JCCO Article : Developing Hashtag Collections for Communities

Posted by Women of Teal @womenofteal, Jul 5, 2019

I thought some members might be interested in this newly published article:
Organizing Online Health Content: Developing Hashtag Collections for Healthier Internet-Based People and Communities [Jun 28, 2019] by Matthew S. Katz, MD; Patricia F. Anderson, MILS; Michael A. Thompson, MD, PhD; Liz Salmi; Janet Freeman-Daily, MS; Audun Utengen, MBA; Don S. Dizon, MD; Charlie Blotner, MSW; David T. Cooke, MD; Dee Sparacio, MS; Alicia C. Staley, MBA, MS; Michael J. Fisch, MD, MPH; Colleen Young; and Deanna J. Attai, MD
"Twitter provides many opportunities for patients, physicians, and health care professionals to come together to share high-quality, evidence-based information."

hashtag communities

Thanks for sharing this @womenofteal. I see at least 3 MCSMN members among the contributors: @mattkatz @pfanderson @colleenyoung. Can you share a link to the article? Matt, Patricia and Colleen – any back story you want to share here?


Sorry I am catching up with sharing info about the article after being away for a few weeks. Here is a link to the open access article
As #gyncsm co-founder it was an honor and pleasure to work with Matt and so many other active Twitter cancer communities to examine the benefits and possible drawbacks to these supportive communities.


Thanks for sharing! Here's our Visual Abstract for it. I should really do a talk or something on Visual Abstracts, what they are, how to make them, resources, guidelines, best practices, and how they support social media in science communication.



Thanks for sharing this @womenofteal. I see at least 3 MCSMN members among the contributors: @mattkatz @pfanderson @colleenyoung. Can you share a link to the article? Matt, Patricia and Colleen – any back story you want to share here?

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Hi, Dan! This all started (cancer "tag ontologies"/tag collections) when Matt and I were both on the Board, and has been growing and morphing ever since. As use grows, we're trying to document evidence to show if and how it makes a difference for people. The big findings for patients are community and support. The big findings for academics is reducing spam.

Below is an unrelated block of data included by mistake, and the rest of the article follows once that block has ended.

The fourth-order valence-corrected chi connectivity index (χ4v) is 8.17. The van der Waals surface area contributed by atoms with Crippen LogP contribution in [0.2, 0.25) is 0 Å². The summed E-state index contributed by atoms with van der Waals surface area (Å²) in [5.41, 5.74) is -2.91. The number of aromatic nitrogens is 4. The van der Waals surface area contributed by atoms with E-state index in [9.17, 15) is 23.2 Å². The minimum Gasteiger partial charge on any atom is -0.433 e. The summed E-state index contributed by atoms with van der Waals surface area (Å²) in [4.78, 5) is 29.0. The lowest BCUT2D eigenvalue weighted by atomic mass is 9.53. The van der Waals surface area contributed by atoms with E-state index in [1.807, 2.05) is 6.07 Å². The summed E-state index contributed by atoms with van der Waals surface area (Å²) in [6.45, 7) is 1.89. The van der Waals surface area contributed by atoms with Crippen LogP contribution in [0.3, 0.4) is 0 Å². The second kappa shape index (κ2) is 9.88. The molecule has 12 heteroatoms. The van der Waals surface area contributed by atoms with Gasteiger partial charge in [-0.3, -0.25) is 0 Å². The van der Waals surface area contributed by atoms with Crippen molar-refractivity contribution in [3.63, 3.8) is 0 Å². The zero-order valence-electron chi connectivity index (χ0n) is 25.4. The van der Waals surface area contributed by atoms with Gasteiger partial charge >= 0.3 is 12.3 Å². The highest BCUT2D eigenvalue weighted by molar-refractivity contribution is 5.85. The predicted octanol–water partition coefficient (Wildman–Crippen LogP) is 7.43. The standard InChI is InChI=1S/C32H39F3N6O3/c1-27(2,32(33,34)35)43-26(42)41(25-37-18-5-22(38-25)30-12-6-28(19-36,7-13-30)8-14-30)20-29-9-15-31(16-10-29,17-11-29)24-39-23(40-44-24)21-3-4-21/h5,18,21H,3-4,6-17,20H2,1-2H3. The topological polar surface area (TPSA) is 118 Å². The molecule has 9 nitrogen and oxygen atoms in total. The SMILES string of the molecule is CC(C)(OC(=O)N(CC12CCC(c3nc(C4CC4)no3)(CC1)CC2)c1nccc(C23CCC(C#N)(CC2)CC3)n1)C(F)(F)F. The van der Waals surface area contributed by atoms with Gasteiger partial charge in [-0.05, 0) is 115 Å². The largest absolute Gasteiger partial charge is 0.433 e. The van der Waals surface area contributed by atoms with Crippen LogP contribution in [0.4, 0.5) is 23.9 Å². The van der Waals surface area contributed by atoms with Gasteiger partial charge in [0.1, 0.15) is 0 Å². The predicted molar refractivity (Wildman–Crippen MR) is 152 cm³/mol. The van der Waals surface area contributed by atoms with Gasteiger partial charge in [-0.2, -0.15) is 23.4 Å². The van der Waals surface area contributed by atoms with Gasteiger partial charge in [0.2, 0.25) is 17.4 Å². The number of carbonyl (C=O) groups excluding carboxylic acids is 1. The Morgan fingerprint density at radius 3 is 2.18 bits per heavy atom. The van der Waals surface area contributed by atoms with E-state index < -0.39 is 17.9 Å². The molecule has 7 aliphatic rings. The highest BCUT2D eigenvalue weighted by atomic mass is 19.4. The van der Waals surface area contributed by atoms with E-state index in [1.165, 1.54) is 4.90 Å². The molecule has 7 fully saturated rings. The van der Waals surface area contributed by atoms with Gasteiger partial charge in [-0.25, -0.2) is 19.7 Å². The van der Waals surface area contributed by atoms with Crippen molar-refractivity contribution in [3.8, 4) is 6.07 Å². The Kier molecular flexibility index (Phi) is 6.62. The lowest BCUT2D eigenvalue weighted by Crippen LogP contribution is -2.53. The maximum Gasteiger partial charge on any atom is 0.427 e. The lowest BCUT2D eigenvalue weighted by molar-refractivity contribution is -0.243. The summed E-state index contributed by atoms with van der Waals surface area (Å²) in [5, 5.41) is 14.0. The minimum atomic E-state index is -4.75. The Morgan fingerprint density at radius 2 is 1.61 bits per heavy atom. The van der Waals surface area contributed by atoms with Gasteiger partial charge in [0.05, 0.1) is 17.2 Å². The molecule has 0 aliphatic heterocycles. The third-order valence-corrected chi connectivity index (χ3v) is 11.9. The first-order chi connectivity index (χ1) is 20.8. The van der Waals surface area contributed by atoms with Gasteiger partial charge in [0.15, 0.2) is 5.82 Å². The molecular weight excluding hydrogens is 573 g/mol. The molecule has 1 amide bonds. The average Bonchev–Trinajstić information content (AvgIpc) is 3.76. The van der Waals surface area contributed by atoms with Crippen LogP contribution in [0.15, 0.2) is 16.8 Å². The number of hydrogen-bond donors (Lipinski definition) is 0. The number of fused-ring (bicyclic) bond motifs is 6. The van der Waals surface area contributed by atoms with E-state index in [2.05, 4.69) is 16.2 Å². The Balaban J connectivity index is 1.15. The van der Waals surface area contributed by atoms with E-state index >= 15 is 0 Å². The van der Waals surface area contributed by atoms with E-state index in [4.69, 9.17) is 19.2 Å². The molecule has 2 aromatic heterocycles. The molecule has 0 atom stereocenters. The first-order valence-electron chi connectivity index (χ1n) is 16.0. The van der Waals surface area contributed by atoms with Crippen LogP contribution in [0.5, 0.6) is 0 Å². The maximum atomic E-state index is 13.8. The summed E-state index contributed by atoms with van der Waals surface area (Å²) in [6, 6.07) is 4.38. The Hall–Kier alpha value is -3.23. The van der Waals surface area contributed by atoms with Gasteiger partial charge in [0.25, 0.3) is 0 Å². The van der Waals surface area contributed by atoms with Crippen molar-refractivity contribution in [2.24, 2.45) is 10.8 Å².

I've always wanted to more broadly think through hashtags more broadly as an ontology tool as this article describes, so this is a great share – thanks. I think we underestimate ( for better and worse) what a hashtag actually is. For example, in some political scenarios, I think hashtags can actually be used as a weapon, and is social issues, it could be a tool for the community, or possibly a tool to bully others ( for example, by negatively tweeting someone's tweet with a highly active hashtag base).

As an aside, that's why I do my best to avoid even faintly politically-associated hashtags, even if I do believe in the specific movement. Anyway, digitally, what is the difference between a mob and a community? (Theoretically, I think it has something to do with structure, but I haven't really thought this through yet…)

I wonder how this ties into Symplur? https://www.symplur.com

One interesting comment hidden in the article: " Currently, searching for content with a specific hashtag does not risk the loss of privacy, but once content is tweeted with it, one can be monitored and tracked ".

For example, how wonderful will it be for Amazon to help target ads to you (or better yet, your spouse and family) on your Amazon Prime account if they also know you possibly have #pancsm? I also wonder if/when we lose pre-existing coverage to what extent insurance companies will mine these hashtags?

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